Artists know how to create visions and work backwards to turn them into action plans. Non-artists mostly don’t even know they are allowed to do that, and if they did, they most likely wouldn’t even know where to start. So when you teach your painting, remember to share your journey toward embracing your imagination. When you teach your singing, remember to share your pathways to an empowered voice. When you teach your dance, remember to share your embodied expression of pain and trauma through the release of movement. When you teach your writing, remember to display your story’s scars with honest vulnerability. Whenever you teach anything at all, remember you are not just teaching ‘what to do’, like a line manager delivering commands. You have the opportunity, the mandate, to teach why you do what you do, how you do it, and through those strategies help your students release their own creative imaginations out into the world.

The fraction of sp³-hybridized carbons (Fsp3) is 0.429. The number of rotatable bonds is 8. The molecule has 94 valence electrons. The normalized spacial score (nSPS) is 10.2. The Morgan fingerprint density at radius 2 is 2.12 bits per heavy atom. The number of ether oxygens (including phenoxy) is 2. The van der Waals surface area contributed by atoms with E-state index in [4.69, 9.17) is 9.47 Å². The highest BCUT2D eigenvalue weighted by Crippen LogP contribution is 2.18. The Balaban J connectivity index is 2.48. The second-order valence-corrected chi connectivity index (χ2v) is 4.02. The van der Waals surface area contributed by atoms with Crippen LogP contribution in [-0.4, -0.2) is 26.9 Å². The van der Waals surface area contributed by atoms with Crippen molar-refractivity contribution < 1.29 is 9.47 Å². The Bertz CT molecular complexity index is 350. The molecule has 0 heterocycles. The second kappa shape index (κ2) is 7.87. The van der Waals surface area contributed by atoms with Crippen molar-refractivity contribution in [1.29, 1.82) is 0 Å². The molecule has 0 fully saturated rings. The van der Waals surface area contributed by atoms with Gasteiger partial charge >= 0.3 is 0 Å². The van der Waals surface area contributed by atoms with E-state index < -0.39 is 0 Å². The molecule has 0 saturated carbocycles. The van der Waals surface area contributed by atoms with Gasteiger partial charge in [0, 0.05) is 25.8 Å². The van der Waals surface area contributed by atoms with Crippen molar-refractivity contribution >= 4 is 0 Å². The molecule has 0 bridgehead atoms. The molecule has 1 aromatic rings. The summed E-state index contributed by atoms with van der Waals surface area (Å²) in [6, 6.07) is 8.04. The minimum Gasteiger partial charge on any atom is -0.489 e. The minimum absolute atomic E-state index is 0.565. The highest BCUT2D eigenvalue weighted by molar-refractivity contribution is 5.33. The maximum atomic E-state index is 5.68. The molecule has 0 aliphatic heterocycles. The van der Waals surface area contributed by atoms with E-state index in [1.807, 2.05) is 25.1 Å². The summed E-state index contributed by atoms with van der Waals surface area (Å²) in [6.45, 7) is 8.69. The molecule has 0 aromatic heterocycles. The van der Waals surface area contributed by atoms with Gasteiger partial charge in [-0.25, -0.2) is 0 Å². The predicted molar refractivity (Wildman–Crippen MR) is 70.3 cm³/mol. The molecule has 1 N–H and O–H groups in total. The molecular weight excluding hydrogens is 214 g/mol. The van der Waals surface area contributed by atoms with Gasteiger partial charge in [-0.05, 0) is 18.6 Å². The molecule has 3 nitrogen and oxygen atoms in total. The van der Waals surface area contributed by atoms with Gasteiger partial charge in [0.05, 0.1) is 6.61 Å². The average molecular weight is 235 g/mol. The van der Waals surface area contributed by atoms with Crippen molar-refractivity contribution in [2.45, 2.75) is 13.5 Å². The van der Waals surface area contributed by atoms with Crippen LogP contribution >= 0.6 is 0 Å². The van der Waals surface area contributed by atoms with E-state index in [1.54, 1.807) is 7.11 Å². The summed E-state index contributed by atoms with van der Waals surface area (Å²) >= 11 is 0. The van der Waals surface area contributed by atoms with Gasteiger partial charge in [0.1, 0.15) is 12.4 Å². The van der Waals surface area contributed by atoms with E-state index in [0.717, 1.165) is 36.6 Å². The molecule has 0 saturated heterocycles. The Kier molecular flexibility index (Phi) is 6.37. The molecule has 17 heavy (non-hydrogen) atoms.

Artists make change. We don’t do it for the money or adoration, because those are transient and meaningless when placed against our values and ethics. We make art, make change, because we have to. We see futures others cannot dream of. Our job now is to show others how to begin to dream. Because – now more than ever – all of our lives depend on it.